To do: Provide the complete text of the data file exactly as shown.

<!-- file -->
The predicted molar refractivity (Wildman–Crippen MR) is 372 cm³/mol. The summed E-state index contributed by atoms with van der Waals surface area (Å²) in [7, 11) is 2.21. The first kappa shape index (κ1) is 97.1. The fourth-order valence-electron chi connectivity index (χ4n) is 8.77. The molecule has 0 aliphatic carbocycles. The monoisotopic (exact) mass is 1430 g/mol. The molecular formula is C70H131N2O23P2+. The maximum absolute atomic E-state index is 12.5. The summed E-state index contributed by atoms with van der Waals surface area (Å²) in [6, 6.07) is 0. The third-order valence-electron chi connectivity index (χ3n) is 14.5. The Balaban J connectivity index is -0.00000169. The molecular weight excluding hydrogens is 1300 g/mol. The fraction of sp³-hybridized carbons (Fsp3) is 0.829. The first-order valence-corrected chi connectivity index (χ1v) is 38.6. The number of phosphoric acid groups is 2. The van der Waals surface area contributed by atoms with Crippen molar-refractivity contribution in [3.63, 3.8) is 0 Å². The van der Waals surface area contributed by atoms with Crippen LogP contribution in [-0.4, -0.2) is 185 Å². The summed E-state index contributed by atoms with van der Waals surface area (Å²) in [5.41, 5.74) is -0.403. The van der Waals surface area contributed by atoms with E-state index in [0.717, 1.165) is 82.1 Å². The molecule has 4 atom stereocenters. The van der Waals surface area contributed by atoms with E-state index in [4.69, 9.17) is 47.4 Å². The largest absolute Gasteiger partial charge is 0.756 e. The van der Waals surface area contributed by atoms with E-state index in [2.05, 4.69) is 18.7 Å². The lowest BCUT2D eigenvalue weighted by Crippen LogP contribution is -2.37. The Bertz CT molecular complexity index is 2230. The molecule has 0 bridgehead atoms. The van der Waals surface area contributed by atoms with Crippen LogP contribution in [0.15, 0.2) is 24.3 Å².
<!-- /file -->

The predicted molar refractivity (Wildman–Crippen MR) is 372 cm³/mol. The summed E-state index contributed by atoms with van der Waals surface area (Å²) in [7, 11) is 2.21. The first kappa shape index (κ1) is 97.1. The fourth-order valence-electron chi connectivity index (χ4n) is 8.77. The molecule has 0 aliphatic carbocycles. The monoisotopic (exact) mass is 1430 g/mol. The molecular formula is C70H131N2O23P2+. The maximum absolute atomic E-state index is 12.5. The summed E-state index contributed by atoms with van der Waals surface area (Å²) in [6, 6.07) is 0. The third-order valence-electron chi connectivity index (χ3n) is 14.5. The Balaban J connectivity index is -0.00000169. The molecular weight excluding hydrogens is 1300 g/mol. The fraction of sp³-hybridized carbons (Fsp3) is 0.829. The first-order valence-corrected chi connectivity index (χ1v) is 38.6. The number of phosphoric acid groups is 2. The van der Waals surface area contributed by atoms with Crippen molar-refractivity contribution in [3.63, 3.8) is 0 Å². The van der Waals surface area contributed by atoms with Crippen LogP contribution in [-0.4, -0.2) is 185 Å². The summed E-state index contributed by atoms with van der Waals surface area (Å²) in [5.41, 5.74) is -0.403. The van der Waals surface area contributed by atoms with E-state index in [0.717, 1.165) is 82.1 Å². The molecule has 4 atom stereocenters. The van der Waals surface area contributed by atoms with E-state index in [4.69, 9.17) is 47.4 Å². The largest absolute Gasteiger partial charge is 0.756 e. The van der Waals surface area contributed by atoms with E-state index in [2.05, 4.69) is 18.7 Å². The lowest BCUT2D eigenvalue weighted by Crippen LogP contribution is -2.37. The Bertz CT molecular complexity index is 2230. The molecule has 0 bridgehead atoms. The van der Waals surface area contributed by atoms with Crippen LogP contribution in [0.15, 0.2) is 24.3 Å².